Mary was indeed worthy to be looked upon by the Lord, whose beauty the King so greatly desired, and by whose most sweet odor he was drawn from the eternal repose of his Father's bosom. (8) St. Bernard
God, attracted by the humility of the Blessed Virgin, when he became man for the
redemption of man, chose her for his Mother.
(9) St. Alphonsus de Liguori
full of grace; the Lord is with you; blessed are you among women. Luke
Hail, O Mary, full of grace; for you are rich in that grace which surpasses the grace given to all men and angels. The Lord is with you, and always was with you, assisting you with his grace. You are blessed among all women; for all others fell under the curse of sin; but you, as the Mother of the Blessed One, was preserved from every stain, and always was, and always will be blessed. (10) St. Alphonsus de Liguori
Had the angel said, O Mary, you are the greatest sinner in the world, her astonishment would not have been so graet; the sound of such high praises filled her with fear. (11) St. Bernardine of Sienna
As Christ was pleased to be comforted by an angel, so had the Blessed Virgin to be encouraged by one. As if he had said, Why do you fear, O Mary? Do you not know that God exalts the humble? You in your own eyes are lowly and of no account, and therefore he in his goodness exalts you to the dignity of being his Mother. (12) St. Peter Chrysologus
When Mary replied to the angel, 'Behold the handmaid of the Lord: be it done to me according to your word,' her answer rejoiced heaven, and brought an immense treasure of good things to the world. An answer which drew the only-begotten Son from the bosom of his eternal Father into this world to become man; for these words had hardly fallen from the lips of Mary before the Word was made flesh. The Son of God became also the Son of Mary. (13) St. Alphonsus de Liguori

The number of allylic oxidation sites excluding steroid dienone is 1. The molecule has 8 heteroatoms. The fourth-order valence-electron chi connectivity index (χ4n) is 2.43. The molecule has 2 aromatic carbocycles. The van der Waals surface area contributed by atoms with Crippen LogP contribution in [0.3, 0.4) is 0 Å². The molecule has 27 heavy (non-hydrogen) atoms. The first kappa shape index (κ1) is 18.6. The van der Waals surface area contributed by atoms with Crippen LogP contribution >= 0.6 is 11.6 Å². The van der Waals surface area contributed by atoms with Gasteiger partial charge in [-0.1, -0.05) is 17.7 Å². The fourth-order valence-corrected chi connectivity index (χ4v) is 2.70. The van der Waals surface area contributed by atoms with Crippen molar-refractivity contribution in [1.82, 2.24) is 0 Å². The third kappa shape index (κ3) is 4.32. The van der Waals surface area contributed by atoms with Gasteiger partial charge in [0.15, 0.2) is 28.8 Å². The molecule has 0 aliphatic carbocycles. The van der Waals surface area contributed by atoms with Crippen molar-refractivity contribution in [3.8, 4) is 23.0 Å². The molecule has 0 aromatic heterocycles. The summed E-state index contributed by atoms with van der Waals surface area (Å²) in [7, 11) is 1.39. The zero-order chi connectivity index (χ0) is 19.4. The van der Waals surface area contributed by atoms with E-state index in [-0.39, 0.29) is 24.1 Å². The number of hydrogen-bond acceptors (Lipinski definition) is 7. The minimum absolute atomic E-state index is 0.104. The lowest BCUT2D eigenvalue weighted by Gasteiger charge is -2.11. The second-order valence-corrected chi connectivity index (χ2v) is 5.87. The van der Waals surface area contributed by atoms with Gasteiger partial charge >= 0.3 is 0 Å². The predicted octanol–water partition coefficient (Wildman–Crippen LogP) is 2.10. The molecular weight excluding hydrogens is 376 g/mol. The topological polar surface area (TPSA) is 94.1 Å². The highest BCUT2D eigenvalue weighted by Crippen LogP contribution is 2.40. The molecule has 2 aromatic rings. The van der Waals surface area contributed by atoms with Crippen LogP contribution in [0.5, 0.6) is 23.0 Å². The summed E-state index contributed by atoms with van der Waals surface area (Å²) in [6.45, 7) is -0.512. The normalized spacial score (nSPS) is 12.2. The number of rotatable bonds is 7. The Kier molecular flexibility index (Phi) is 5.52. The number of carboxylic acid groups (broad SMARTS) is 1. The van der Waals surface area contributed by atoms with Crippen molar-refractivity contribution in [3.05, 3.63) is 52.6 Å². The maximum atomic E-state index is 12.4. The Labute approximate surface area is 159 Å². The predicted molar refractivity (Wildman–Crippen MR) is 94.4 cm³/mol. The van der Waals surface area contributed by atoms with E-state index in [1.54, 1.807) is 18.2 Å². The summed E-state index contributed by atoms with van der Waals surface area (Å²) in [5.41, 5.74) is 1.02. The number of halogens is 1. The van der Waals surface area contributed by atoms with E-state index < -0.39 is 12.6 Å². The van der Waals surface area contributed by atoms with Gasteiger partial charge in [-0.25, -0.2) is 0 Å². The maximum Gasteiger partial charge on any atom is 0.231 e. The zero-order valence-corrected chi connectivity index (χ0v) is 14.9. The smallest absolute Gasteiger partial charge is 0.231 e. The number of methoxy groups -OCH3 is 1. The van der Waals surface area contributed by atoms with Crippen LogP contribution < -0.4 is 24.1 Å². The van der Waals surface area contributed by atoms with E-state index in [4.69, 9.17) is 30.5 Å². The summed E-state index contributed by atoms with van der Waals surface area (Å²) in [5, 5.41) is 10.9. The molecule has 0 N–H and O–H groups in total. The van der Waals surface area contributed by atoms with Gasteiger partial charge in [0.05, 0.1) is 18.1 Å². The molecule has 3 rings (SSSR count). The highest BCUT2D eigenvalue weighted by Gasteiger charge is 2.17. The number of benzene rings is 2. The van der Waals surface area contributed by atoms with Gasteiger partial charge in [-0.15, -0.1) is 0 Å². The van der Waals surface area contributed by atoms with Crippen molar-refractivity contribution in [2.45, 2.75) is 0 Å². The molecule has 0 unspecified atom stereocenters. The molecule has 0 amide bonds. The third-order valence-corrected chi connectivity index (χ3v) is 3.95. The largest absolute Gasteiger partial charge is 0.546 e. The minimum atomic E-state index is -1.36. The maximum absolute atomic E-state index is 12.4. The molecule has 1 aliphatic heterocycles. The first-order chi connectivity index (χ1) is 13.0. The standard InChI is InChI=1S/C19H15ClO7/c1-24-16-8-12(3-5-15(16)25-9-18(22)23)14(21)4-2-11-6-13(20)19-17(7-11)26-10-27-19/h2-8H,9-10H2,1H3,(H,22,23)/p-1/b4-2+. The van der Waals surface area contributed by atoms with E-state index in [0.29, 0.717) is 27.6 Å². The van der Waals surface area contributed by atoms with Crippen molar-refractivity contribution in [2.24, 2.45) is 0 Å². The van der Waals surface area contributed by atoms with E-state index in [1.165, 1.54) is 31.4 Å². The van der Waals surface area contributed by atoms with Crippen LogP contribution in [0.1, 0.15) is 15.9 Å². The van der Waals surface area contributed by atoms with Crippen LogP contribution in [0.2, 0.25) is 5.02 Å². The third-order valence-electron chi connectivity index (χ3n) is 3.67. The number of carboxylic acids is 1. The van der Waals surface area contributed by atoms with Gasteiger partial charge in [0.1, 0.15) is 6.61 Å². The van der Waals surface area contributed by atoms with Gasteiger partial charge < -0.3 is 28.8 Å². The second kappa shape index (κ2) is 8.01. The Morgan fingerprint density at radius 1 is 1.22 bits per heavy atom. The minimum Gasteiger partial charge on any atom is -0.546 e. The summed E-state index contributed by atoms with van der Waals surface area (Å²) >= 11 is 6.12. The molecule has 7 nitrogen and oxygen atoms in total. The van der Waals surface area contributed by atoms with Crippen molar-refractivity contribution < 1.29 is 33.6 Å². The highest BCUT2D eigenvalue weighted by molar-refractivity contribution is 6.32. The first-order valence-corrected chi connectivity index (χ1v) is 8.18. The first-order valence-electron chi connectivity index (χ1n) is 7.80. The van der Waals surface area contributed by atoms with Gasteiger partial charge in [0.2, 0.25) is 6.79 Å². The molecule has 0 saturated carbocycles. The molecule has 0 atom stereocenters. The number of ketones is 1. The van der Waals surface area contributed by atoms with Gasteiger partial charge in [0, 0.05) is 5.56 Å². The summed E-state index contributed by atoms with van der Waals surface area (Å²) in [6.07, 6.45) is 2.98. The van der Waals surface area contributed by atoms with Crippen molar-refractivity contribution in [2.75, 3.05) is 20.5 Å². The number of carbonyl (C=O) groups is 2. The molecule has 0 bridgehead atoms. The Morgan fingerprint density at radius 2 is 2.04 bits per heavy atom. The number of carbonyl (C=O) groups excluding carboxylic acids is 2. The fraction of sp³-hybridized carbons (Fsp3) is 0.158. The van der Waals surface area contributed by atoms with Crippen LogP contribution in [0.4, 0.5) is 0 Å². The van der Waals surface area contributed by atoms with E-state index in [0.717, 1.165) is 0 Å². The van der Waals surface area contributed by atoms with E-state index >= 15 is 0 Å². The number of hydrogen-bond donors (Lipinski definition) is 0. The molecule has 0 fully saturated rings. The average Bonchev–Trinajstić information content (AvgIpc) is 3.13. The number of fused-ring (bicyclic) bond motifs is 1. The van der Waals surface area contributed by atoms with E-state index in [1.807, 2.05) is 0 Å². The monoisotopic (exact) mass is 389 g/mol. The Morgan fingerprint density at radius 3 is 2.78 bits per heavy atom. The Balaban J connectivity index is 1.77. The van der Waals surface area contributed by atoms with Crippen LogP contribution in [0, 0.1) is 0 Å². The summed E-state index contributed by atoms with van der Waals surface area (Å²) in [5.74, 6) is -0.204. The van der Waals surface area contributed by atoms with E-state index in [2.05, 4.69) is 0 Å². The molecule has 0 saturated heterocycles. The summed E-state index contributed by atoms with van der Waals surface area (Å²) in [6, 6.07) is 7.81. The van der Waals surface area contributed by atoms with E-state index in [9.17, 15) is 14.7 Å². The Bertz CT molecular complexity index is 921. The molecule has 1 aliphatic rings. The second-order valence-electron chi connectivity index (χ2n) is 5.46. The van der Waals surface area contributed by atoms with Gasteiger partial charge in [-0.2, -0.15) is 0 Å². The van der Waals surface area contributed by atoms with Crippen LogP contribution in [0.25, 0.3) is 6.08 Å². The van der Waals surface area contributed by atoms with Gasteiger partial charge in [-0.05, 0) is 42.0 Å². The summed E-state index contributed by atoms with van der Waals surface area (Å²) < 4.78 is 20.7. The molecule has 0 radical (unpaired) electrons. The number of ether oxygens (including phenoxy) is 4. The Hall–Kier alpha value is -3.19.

By Mary's answer, 'Behold the handmaid of the Lord,' the humble Virgin meant: Behold the servant of the Lord, obliged to do that which her Lord commands; since he sees my nothingness, and since all that I have is his, who can say that he has chosen me for any merit of my own? (14) St. Alphonsus de Liguori
merits can a servant have, for which she should be chosen to be the Mother of
her Lord? Let not the servant, then, be praised, but the goodness alone of
that Lord, who is graciously pleased to regard so lowly a creature, and make her
(15) St. Alphonsus de Liguori
How, O Lady, could you unite in your heart so humble an opinion of yourself with so great purity, with such innocence, and so great a plentitude of grace, as you did possess? (16) St. Bernard
There is no one who is your equal, O Lady; for all are either above or beneath you: God alone is above you, and all that is not God is inferior to you. (17) St. Andrew of Crete
To be the Mother of God, is the greatest grace which can be conferred on a creature. It is such that God could make a greater world, a greater heaven, but he cannot exalt a creature more than by making her his Mother. (18) St. Bonaventure
did not create Mary for himself only, but he created her for man also; that is
to say, to repair the ruin entailed upon him by sin.
(19) St. Alphonsus de Liguori
Mary Most Holy, the pure and immaculate Virgin, is for us a school of faith destined to guide us and give us strength on the path that leads us to the Creator of Heaven and Earth. (20) Benedict XVI, pope